Adler Skywatch: December 2023
Header Image: A winter landscape where the Sun shines through branches of a frozen tree, during sunset on the winter solstice.
We’ll get the shortest days and longest nights of the year this month, December 2023.
In December, the Sun is up for fewer than 10 hours a day in the Chicago area. It rises as late as 7:18 am, and sets as early as 4:19 pm. That’s because the winter solstice in the northern hemisphere occurs this month, on December 21 at 9:27 pm.
The winter solstice is the day when the Sun’s daily arc across the sky is as low as possible, so it’s not in the sky as long. On that date, the Sun is in the Chicago sky for only about nine hours and eight minutes. But take heart—by December 31, the Sun is up for a few minutes longer than it was on the solstice, and will keep gaining time above the horizon over the next six months.
Bright In The Winter Night Sky
Shortly after the Sun sets, the bright planet Jupiter may already be visible in the east, shining in early-evening twilight. At the start of the month, it’s low in the east, but later in the month it gets about 40 degrees up in the east-southeastern sky at sunset. The evenings of December 21–22, Jupiter will appear near a waxing gibbous Moon. Jupiter sets in the west-northwest around 4:00 am early in the month, and around 2:00 am by month’s end.
Furthermore, about 40 minutes after sunset this month, look about 35 degrees up in the southern skies to see the planet Saturn. At the start of the month, it’s nearly due-south. As the evenings pass, Saturn moves further west, and by month’s end, it will appear closer to the southwest sky. The night of December 17, a waxing crescent Moon appears very close to Saturn. It sets in the west-southwest around 10:00 pm at the start of the month, and around 8:30 pm by month’s end.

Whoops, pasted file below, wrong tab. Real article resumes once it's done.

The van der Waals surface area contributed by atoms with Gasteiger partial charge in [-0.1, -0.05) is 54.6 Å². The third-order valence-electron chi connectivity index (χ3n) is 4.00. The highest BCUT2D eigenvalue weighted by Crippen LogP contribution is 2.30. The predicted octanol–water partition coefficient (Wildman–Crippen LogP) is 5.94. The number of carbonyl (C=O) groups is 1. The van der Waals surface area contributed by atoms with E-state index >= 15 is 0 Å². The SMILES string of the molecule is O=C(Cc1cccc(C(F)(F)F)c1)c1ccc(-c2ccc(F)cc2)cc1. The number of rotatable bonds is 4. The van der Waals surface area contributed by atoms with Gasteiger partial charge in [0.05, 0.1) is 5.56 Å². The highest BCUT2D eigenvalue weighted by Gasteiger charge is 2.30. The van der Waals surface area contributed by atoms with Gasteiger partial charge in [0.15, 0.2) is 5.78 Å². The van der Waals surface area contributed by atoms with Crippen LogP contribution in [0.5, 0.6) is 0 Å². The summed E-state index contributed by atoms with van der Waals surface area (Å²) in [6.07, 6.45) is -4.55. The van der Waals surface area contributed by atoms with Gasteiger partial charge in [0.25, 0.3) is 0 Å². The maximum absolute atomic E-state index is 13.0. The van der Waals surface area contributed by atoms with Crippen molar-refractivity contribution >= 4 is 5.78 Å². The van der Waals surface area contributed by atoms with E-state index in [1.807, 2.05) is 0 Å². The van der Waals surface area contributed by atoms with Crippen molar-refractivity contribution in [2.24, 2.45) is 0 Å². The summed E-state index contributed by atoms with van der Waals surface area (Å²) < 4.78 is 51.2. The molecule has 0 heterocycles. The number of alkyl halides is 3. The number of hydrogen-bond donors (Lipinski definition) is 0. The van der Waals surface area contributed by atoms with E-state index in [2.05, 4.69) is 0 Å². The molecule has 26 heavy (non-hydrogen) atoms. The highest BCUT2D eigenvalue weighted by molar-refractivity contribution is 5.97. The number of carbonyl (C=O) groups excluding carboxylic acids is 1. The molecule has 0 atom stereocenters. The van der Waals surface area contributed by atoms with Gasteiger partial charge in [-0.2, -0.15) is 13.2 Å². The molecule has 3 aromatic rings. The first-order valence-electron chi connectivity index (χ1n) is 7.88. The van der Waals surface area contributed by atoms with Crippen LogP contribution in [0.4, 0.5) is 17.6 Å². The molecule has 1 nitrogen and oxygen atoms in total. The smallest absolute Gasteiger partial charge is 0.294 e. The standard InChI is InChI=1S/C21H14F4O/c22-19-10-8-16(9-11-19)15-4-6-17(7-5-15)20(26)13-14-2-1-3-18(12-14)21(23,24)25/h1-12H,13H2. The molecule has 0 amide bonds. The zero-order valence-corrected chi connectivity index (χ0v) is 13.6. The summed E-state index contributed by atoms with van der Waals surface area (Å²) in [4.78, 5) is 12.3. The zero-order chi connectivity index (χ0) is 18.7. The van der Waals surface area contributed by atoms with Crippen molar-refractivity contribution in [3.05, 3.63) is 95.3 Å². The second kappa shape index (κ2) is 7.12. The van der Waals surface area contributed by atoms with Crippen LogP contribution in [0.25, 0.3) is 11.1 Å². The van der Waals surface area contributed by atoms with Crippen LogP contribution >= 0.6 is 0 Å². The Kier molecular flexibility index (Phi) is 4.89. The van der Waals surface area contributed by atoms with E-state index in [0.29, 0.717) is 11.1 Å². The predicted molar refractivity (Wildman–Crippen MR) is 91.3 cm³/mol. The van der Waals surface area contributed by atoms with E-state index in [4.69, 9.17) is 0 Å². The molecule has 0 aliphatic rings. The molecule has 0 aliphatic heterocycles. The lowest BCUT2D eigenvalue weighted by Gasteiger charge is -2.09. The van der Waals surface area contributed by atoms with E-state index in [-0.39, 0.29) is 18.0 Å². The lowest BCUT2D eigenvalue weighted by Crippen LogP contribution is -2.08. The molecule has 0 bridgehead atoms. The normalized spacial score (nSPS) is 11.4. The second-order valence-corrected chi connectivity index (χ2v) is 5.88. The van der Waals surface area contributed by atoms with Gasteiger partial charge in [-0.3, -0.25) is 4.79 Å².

The brightest planet, Venus, is low in the east-southeast around 4:30 am in December. Its brightness may make it visible as high as 30 degrees in the southeast sky just before the Sun rises.
Mars and Mercury appear too close to the Sun in the sky to be readily visible in December 2023.
Get Ready For The Geminids
If you don’t mind being outside in the nighttime cold, the Geminids meteor shower is one of the most prominent of the year. This year, it peaks the evenings of December 13–14, right around the new Moon, which allows for darker skies and better chances to see meteors!
The radiant—the point where the Geminid meteors appear to emanate from—is near Pollux and Castor, the two brightest stars in the constellation Gemini. But keep in mind that Geminids will go all over the sky from the radiant point. Under very dark, very clear skies, up to 100 meteors per hour can be expected (with far fewer in light-polluted locations). To get the best possible view of the Geminids, find a spot far from light, face east, and give your eyes at least 20 minutes to get acclimated to the darkness. You’ll likely want to bundle up in layers, too!
Last Quarter Moon: December 4
New Moon: December 12
First Quarter Moon: December 19
Full Moon: December 26
Please note: these descriptions are for the Chicago area, using Central Standard time.
Subscribe To Skywatch Wednesday This December
Tour the sky with the Adler Planetarium’s Theaters Manager, Nick, in Skywatch Wednesday. Nick uses cutting edge visualizations, NASA images, and astrophotography to show you what you can see in the night sky throughout the year.
Check out our latest episode for your 2023 guide to stargazing this autumn!
Learn From Our Astronomy Educators
Watch exclusive live episodes of Sky Observers Hangout this December! Learn how to observe upcoming cosmic happenings, enhance your astrophotography skills, and see celestial objects through a telescope virtually with our astronomy educators.
In our latest episode, Michelle and Hunter guide you through the annular solar eclipse on October 14, 2023, and help you prepare for the next solar eclipse on April 8, 2024!